Kimani Fowlin

by | Nov 3, 2013 | What BWO Interviewees Say Now

Kimani Fowlin continued to pursue her love of dance, and she dances, teaches at a university outside of Manhattan, and is a choreographer.

Age: 45
Residence: Manhattan, NY. Harlem.
Occupation: Dance educator, choreographer, and dancer

What strikes you when you reread these passages from 20 years ago?
It’s interesting looking back and reading what I said. Oh, my god, I would have said it differently. But it’s interesting to see where I am now. My parents are fortunately still together. My grandmother, who’s 97, is alive and thriving. My brother has two beautiful daughters and I have an amazing child, Tamayo who makes it all worth it — with urgent truth.

I never expected my life to be where I am right now… Having my son, Tamayo, is an amazing gift. I had him at 42. He is incredibly intelligent and an amazing little human being. I must say Motherhood is extremely challenging and humbling and I feel blessed to be a Mother to this beautiful child. If I could do this again, I would be financially savvy. I am constantly needing reminders of what I’ve done so far: First in my immediate family to go to college and grad school, graduating with an MFA in Dance. Working as a professor of dance for 15 years. Doing great dance residencies in NYC public schools, dancing nationally, internationally and creating collaborative artistic projects with playwrights and dancers. One major pitfall is that I don’t have health care and no one living and breathing should be without healthcare coverage. I’m hoping that Obama’s affordable healthcare will change the insurance landscape for all people.

Time passes and relationships shift and change. My grandmother is an amazing woman who inspires me daily. I can’t complain when I think of her grace and fortitude at this stage of her long life.

I still wish that I had been closer to my Jamaican side. As it worked out, we usually all convene every 4th of July, Thanksgiving, and Christmas at my Auntie Joy’s on my dad’s side. Those are the nice big family get-togethers of the holiday season.

Have your attitudes towards race and/or identity changed or evolved since you were interviewed?
They’ve changed along with my environments. I went to a university with people from all walks of life, and there I felt deep connections with people that I still am close to currently. After our interview, I went to live in Peru for a year, and there I felt part of an international environment of racial complexity and simultaneously an observer of the injustices of this racism. It was a strange and uncomfortable place to exist. I worked many of these issues out through my art by bringing attention to the injustices. Then I came back to the United States, and today I live in an urban mecca of beauty: Harlem. My neighborhood is going through gentrification, which is clearly defining the classes and the races. I wish this process of gentrifying were one of building community and using our differences as strengths and supporting everyone across the board, but this is not the case — for now. Let’s see where we are for the next BWO anniversary. I will keep hope alive — always!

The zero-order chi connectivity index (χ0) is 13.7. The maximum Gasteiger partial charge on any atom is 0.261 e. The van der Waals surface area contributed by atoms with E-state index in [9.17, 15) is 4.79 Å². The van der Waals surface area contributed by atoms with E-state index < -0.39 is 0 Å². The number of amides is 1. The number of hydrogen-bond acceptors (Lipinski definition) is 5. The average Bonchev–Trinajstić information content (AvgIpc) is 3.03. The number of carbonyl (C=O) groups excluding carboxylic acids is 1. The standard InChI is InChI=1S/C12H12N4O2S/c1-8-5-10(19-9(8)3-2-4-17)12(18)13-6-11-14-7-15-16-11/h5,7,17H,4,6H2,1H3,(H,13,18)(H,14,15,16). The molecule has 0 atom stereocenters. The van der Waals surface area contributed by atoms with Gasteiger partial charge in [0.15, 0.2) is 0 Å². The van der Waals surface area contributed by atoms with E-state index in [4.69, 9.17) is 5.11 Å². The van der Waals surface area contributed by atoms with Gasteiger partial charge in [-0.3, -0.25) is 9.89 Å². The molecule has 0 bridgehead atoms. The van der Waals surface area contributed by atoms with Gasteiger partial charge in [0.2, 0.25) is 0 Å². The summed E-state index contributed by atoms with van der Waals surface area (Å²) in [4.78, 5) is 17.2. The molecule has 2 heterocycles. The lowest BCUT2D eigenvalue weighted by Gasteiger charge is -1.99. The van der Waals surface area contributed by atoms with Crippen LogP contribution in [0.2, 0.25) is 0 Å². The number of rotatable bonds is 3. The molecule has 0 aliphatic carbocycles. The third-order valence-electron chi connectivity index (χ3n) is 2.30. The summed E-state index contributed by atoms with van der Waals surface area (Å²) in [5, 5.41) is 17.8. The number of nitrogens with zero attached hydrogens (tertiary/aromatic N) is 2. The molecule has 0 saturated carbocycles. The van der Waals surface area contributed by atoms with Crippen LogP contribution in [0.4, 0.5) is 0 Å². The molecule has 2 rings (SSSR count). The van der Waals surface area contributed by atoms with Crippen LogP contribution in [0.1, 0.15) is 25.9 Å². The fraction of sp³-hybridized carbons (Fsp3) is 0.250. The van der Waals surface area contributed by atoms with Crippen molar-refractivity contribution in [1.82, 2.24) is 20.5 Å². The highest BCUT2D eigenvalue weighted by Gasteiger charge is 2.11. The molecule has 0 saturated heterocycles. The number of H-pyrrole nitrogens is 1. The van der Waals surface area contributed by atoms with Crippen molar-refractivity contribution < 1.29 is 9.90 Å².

One of the most fascinating things is how some people perceive me: “Oh I didn’t know you were biracial. I thought you were a light-skinned black woman.” So I still don’t know what color I am. It’s hard for me to distinguish the many variations of Brown — I clearly thought I was brown, but for many I’m cafe au lait, yellow (I’m not fond of this color description), light skin, mixed and the list goes on… All I want is to show all of who I am: I’m black and white.

Something that’s stayed the same?
My mother and her feelings on color. She no longer has dreadlocks, she has short hair, and I feel as she gets older, she’s coming into who she is, embracing herself more as a unique white woman. People still assume my mother has some cultural and racial mix in her background.

Any more ways in which you’ve seen our society evolve?
Well, I see the process of evolution happening. You can’t avoid the presence of mixed race people as our world is increasingly becoming a jambalaya of mixes on a global scale. I live in our microcosm of NYC where the city represents this global scale of mixes.

What did it mean for you to be in the book?
I was excited and felt a sense of acknowledgement and belonging that was missing. It’s indelibly written and I like that sense of permanence. My/Our words will live on for future generations to read and feel. It reminds me of Story Corps.

A quick anecdote: I was sitting on a plane going to St. Maarten where I was an invited guest artist for a foundation Art Saves Lives, and I happened to sit next to an Orthodox Jew. We got into a discussion and I felt the urge to tell him I was Jewish and after those words were uttered something shifted. He suddenly wanted to know more about me and my background and how I grew up. It made me feel like I broke into the sacred and cryptic inner circle.

I still feel that urge with people, to say I am of your tribe and I want you to know that. I wish it were more obvious on the outside that I’m a mix of cultures. I embrace the fact that how people view me in the world is as a woman of color. I don’t fight it, but I wish that the mix were more obvious because I love my many cultures that make me. My son is Jewish, he is St. Lucian, Russian, and Jamaican. How awesome is that?!